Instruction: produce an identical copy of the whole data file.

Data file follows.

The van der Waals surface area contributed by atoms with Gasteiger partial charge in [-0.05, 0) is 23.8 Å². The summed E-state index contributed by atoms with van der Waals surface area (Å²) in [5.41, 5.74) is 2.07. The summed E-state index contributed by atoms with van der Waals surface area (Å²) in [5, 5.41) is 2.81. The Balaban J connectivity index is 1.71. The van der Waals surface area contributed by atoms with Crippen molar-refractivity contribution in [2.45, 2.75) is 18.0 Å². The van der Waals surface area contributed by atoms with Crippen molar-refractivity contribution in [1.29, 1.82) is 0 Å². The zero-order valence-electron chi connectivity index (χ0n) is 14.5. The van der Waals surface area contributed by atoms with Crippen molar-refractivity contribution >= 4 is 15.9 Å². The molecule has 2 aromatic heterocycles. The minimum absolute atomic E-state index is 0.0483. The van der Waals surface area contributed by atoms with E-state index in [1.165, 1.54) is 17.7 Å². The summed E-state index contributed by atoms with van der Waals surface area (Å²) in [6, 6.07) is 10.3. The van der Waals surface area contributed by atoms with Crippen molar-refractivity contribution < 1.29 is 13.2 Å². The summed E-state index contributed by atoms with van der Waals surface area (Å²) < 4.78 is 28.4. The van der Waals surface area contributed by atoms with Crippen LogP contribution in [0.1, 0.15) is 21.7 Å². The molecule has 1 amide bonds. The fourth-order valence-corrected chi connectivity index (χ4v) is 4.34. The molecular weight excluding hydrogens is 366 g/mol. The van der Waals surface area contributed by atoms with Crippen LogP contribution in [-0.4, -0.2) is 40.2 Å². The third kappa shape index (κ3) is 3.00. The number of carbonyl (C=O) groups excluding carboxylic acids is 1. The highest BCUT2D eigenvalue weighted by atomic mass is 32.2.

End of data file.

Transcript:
The van der Waals surface area contributed by atoms with Gasteiger partial charge in [-0.05, 0) is 23.8 Å². The summed E-state index contributed by atoms with van der Waals surface area (Å²) in [5.41, 5.74) is 2.07. The summed E-state index contributed by atoms with van der Waals surface area (Å²) in [5, 5.41) is 2.81. The Balaban J connectivity index is 1.71. The van der Waals surface area contributed by atoms with Crippen molar-refractivity contribution in [2.45, 2.75) is 18.0 Å². The van der Waals surface area contributed by atoms with Crippen molar-refractivity contribution in [1.29, 1.82) is 0 Å². The zero-order valence-electron chi connectivity index (χ0n) is 14.5. The van der Waals surface area contributed by atoms with Crippen molar-refractivity contribution >= 4 is 15.9 Å². The molecule has 2 aromatic heterocycles. The minimum absolute atomic E-state index is 0.0483. The van der Waals surface area contributed by atoms with E-state index in [1.165, 1.54) is 17.7 Å². The summed E-state index contributed by atoms with van der Waals surface area (Å²) in [6, 6.07) is 10.3. The van der Waals surface area contributed by atoms with Crippen molar-refractivity contribution < 1.29 is 13.2 Å². The summed E-state index contributed by atoms with van der Waals surface area (Å²) < 4.78 is 28.4. The van der Waals surface area contributed by atoms with Crippen LogP contribution in [0.1, 0.15) is 21.7 Å². The molecule has 1 amide bonds. The fourth-order valence-corrected chi connectivity index (χ4v) is 4.34. The molecular weight excluding hydrogens is 366 g/mol. The van der Waals surface area contributed by atoms with Crippen LogP contribution in [-0.4, -0.2) is 40.2 Å². The third kappa shape index (κ3) is 3.00. The number of carbonyl (C=O) groups excluding carboxylic acids is 1. The highest BCUT2D eigenvalue weighted by atomic mass is 32.2.